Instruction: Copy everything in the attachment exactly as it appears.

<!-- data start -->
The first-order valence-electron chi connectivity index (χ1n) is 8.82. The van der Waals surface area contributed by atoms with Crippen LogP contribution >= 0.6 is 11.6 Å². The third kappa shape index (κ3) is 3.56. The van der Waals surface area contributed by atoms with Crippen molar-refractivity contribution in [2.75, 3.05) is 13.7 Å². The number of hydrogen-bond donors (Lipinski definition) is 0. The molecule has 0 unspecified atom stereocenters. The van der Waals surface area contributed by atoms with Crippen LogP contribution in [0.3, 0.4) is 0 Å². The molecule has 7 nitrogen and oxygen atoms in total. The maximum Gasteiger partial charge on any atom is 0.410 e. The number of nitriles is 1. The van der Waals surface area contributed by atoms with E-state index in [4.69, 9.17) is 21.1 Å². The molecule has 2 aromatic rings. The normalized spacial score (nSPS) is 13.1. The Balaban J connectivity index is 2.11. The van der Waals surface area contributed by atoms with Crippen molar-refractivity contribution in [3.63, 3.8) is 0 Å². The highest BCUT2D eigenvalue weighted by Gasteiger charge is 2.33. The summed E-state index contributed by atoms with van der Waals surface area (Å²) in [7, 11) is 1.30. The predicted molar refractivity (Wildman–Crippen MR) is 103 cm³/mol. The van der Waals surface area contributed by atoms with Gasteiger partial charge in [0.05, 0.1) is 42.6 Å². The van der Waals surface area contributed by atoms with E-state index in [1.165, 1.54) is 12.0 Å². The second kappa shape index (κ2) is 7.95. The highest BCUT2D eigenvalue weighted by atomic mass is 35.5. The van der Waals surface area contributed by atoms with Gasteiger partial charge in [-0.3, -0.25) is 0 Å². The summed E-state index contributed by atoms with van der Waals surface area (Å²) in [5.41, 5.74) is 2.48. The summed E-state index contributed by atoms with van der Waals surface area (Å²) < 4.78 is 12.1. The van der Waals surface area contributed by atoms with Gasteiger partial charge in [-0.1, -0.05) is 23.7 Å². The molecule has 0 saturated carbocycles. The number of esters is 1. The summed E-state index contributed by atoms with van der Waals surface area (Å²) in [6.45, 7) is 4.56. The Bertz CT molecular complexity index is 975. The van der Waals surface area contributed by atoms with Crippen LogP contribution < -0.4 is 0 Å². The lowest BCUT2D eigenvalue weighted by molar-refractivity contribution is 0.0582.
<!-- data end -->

The first-order valence-electron chi connectivity index (χ1n) is 8.82. The van der Waals surface area contributed by atoms with Crippen LogP contribution >= 0.6 is 11.6 Å². The third kappa shape index (κ3) is 3.56. The van der Waals surface area contributed by atoms with Crippen molar-refractivity contribution in [2.75, 3.05) is 13.7 Å². The number of hydrogen-bond donors (Lipinski definition) is 0. The molecule has 0 unspecified atom stereocenters. The van der Waals surface area contributed by atoms with Crippen LogP contribution in [0.3, 0.4) is 0 Å². The molecule has 7 nitrogen and oxygen atoms in total. The maximum Gasteiger partial charge on any atom is 0.410 e. The number of nitriles is 1. The van der Waals surface area contributed by atoms with E-state index in [4.69, 9.17) is 21.1 Å². The molecule has 2 aromatic rings. The normalized spacial score (nSPS) is 13.1. The Balaban J connectivity index is 2.11. The van der Waals surface area contributed by atoms with Crippen molar-refractivity contribution in [3.63, 3.8) is 0 Å². The highest BCUT2D eigenvalue weighted by Gasteiger charge is 2.33. The summed E-state index contributed by atoms with van der Waals surface area (Å²) in [7, 11) is 1.30. The predicted molar refractivity (Wildman–Crippen MR) is 103 cm³/mol. The van der Waals surface area contributed by atoms with Gasteiger partial charge in [0.05, 0.1) is 42.6 Å². The van der Waals surface area contributed by atoms with E-state index in [1.165, 1.54) is 12.0 Å². The second kappa shape index (κ2) is 7.95. The highest BCUT2D eigenvalue weighted by atomic mass is 35.5. The van der Waals surface area contributed by atoms with Gasteiger partial charge in [-0.3, -0.25) is 0 Å². The summed E-state index contributed by atoms with van der Waals surface area (Å²) in [5.41, 5.74) is 2.48. The summed E-state index contributed by atoms with van der Waals surface area (Å²) < 4.78 is 12.1. The van der Waals surface area contributed by atoms with Gasteiger partial charge in [-0.1, -0.05) is 23.7 Å². The molecule has 0 saturated carbocycles. The number of esters is 1. The summed E-state index contributed by atoms with van der Waals surface area (Å²) in [6.45, 7) is 4.56. The Bertz CT molecular complexity index is 975. The van der Waals surface area contributed by atoms with Crippen LogP contribution < -0.4 is 0 Å². The lowest BCUT2D eigenvalue weighted by molar-refractivity contribution is 0.0582.